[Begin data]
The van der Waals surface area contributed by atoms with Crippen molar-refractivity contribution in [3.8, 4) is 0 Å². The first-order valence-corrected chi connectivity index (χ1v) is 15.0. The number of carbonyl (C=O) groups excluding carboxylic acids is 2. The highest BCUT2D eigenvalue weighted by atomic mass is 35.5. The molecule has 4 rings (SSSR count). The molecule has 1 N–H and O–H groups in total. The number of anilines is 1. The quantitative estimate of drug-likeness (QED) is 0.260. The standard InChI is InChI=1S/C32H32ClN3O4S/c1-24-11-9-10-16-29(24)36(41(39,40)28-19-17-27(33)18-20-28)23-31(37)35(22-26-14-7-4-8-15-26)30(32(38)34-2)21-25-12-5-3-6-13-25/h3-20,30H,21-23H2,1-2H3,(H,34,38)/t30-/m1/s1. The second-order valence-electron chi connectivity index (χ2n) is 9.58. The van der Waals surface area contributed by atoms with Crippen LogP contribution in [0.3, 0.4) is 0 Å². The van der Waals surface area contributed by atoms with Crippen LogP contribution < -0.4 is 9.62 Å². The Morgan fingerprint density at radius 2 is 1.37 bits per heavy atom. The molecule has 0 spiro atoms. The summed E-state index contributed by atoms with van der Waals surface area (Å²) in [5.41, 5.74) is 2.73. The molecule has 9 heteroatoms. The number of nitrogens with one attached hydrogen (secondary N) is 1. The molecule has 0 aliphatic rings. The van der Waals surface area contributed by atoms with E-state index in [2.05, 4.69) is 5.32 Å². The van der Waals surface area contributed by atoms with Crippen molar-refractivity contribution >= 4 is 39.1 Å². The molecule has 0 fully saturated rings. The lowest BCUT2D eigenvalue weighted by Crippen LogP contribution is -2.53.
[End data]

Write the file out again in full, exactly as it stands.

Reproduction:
The van der Waals surface area contributed by atoms with Crippen molar-refractivity contribution in [3.8, 4) is 0 Å². The first-order valence-corrected chi connectivity index (χ1v) is 15.0. The number of carbonyl (C=O) groups excluding carboxylic acids is 2. The highest BCUT2D eigenvalue weighted by atomic mass is 35.5. The molecule has 4 rings (SSSR count). The molecule has 1 N–H and O–H groups in total. The number of anilines is 1. The quantitative estimate of drug-likeness (QED) is 0.260. The standard InChI is InChI=1S/C32H32ClN3O4S/c1-24-11-9-10-16-29(24)36(41(39,40)28-19-17-27(33)18-20-28)23-31(37)35(22-26-14-7-4-8-15-26)30(32(38)34-2)21-25-12-5-3-6-13-25/h3-20,30H,21-23H2,1-2H3,(H,34,38)/t30-/m1/s1. The second-order valence-electron chi connectivity index (χ2n) is 9.58. The van der Waals surface area contributed by atoms with Crippen LogP contribution in [0.3, 0.4) is 0 Å². The van der Waals surface area contributed by atoms with Crippen LogP contribution < -0.4 is 9.62 Å². The Morgan fingerprint density at radius 2 is 1.37 bits per heavy atom. The molecule has 0 spiro atoms. The summed E-state index contributed by atoms with van der Waals surface area (Å²) in [5.41, 5.74) is 2.73. The molecule has 9 heteroatoms. The number of nitrogens with one attached hydrogen (secondary N) is 1. The molecule has 0 aliphatic rings. The van der Waals surface area contributed by atoms with E-state index in [2.05, 4.69) is 5.32 Å². The van der Waals surface area contributed by atoms with Crippen molar-refractivity contribution >= 4 is 39.1 Å². The molecule has 0 fully saturated rings. The lowest BCUT2D eigenvalue weighted by Crippen LogP contribution is -2.53.